Margaret Hilda Thatcher, 1925 – 2013
Margaret Thatcher’s death has brought about an extraordinary reaction around the world. To many people, particularly those whose self-interest coincided with the policies she espoused, she was a saint. To the rest of us she was a monster.
I was often bullied as a child — I was skinny, not physically strong and I had next to no fighting skills. So ever since I have been alert to bullying in all its forms whenever I see it, and Margaret Thatcher was a bully. She bullied her colleagues, she bullied the journalists of the time and she bullied the British people.
She opposed the sanctions program against the apartheid regime in South Africa, and in an era when recognition of gay and lesbian equality was generally advancing, her government brought in the vicious and nasty Section 28, ordering gay and lesbian teachers to remain in the closet or risk losing their jobs.
She reportedly referred to Nelson Mandela as a terrorist — and I think I know which of the two, her or Mandela, history will judge more kindly — and she supported the Pol Pot government in Cambodia.
She was a throwback to an earlier era, and was totally lacking in the humanising characteristics of humour, reflection and self-doubt.
Margaret Thatcher claimed to be a supporter of capitalism, but she utterly failed to understand how capitalism has evolved over the years. Unfettered capitalism leads ultimately to the concentration of economic power in a very small number of hands, and monopolies destroy the competitive forces that lead to further innovation. At the other end of the scale, the creation of a vast underclass of exploited and impoverished workers is not acceptable even to those who don’t find themselves in that horrible state. So over the centuries capitalism has developed controls on the concentration of monopoly power, and at the same time, has created protections for those who through no fault of their own find themselves with little bargaining power in the employment relationship.
Thatcher was blind to all of this. She declared the trade union movement to be the enemy, vowed to crush them and was to a large extent successful. At the same time, she espoused “small government”, ignoring the fact that the various legislative protections — social safety net, consumer rights etc.— are essential to the working of a modern capitalist society.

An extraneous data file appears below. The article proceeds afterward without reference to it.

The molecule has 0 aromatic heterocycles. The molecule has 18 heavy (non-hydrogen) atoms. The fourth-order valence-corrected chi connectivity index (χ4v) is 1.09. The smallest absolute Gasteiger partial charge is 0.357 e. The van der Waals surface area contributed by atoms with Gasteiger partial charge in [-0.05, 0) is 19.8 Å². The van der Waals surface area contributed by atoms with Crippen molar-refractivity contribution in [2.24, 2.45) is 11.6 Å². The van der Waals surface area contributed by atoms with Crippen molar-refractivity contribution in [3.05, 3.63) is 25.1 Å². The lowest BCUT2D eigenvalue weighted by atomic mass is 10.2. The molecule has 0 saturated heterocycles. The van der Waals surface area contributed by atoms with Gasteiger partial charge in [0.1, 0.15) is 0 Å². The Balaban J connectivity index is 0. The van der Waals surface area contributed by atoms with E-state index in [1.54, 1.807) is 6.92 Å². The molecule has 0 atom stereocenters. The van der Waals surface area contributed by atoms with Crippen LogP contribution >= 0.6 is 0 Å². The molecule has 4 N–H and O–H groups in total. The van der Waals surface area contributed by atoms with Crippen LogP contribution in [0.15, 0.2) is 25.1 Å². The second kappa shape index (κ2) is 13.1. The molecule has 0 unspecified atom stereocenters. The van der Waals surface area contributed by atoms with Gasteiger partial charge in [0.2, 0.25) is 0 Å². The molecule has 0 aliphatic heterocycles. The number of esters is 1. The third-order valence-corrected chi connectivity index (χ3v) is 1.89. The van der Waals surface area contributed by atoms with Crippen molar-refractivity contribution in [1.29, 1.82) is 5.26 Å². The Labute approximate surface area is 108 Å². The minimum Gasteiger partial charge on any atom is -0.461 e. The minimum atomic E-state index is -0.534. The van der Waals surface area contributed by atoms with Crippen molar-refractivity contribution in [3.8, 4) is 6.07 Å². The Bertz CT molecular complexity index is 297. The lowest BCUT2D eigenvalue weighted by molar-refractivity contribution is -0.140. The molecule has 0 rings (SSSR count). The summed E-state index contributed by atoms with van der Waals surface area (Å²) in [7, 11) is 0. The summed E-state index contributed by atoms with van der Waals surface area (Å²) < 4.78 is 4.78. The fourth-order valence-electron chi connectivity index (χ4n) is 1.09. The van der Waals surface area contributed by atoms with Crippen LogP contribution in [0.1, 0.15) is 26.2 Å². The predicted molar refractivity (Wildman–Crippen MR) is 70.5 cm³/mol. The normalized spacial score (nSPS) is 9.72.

But this was typical of the woman. Her view of capitalism owed more to the eighteenth century than the twentieth, and even there she was blindly selective. She would quote Adam Smith, but conveniently overlook the fact that he profoundly believed in limits on division of labour and on the accumulation of monopoly power.
Governing a country is an extraordinarily difficult task — there are a multitude of conflicting issues to take into account, and a vast number of concerns to balance when deciding on a policy direction. Margaret Thatcher never did any of that. Whether through inability, callousness or just plain laziness, she never put in the hard work of weighing up all of the complex factors surrounding any particular policy area. She just assumed that her simplistic gut instinct was correct, and proceeded down that path without a thought for the consequences.
This is most evident in her pursuit of the so-called “Poll Tax”. A careful examination of the effects of this initiative would have led a more conscientious leader to realise that it would be deeply unfair in its application, and consequently deeply unpopular in the electorate. But careful examination was not Thatcher’s style. She decided her position based on little more than ideology and dogma, and would not tolerate questioning of her judgement even from within her own party. Fortunately, this proved to be a bridge too far and at last her previously-supine cabinet decided they had had enough. Her forced resignation and her tears of self-pity when she was driven away from Downing Street were a small consolation for the millions she had hurt over the previous 11 years.
Ding, Dong …
The reaction of many people in Britain to Thatcher’s death was to recall the song from “The Wizard of Oz”: “Ding, Dong, The Witch Is Dead”. Given the destruction she caused and the personal harm suffered by many under her rule, this seems to me an entirely reasonable response. I wish I had thought of it myself.
And in a delightful display of unorthodox democracy, Thatcher’s opponents have managed to get the song onto the British music charts. Under normal circumstances this would mean that the song is played in full on the BBC Radio 1 chart show, but even if the British Establishment closes ranks to ensure this does not happen, the whole episode has been a small victory for the victims of Thatcherism.
I have no sympathy at all for the suggestion that we shouldn’t speak ill of the dead. Margaret Thatcher was widely hated — with ample justification — while she was alive, and to pretend otherwise when she dies is sheer hypocrisy. She never showed any concern for the feelings of ordinary people in life, so she can not posthumously expect any degree of consideration in death.
But how would I feel if such vitriol were directed at someone I loved, or at least did not particularly oppose? After all, the current Australian Prime Minister, Julia Gillard, is often portrayed by her opponents as a witch. And I am no supporter of Gillard, but even I find banners saying “Ditch the Witch” offensive. But there is a qualitative difference in the case of Thatcher — no-one else has caused so much harm to so many people, and no-one else has been so supremely indifferent to the animosity she generated. Even those who loved her need to be reminded just what a monster the woman was.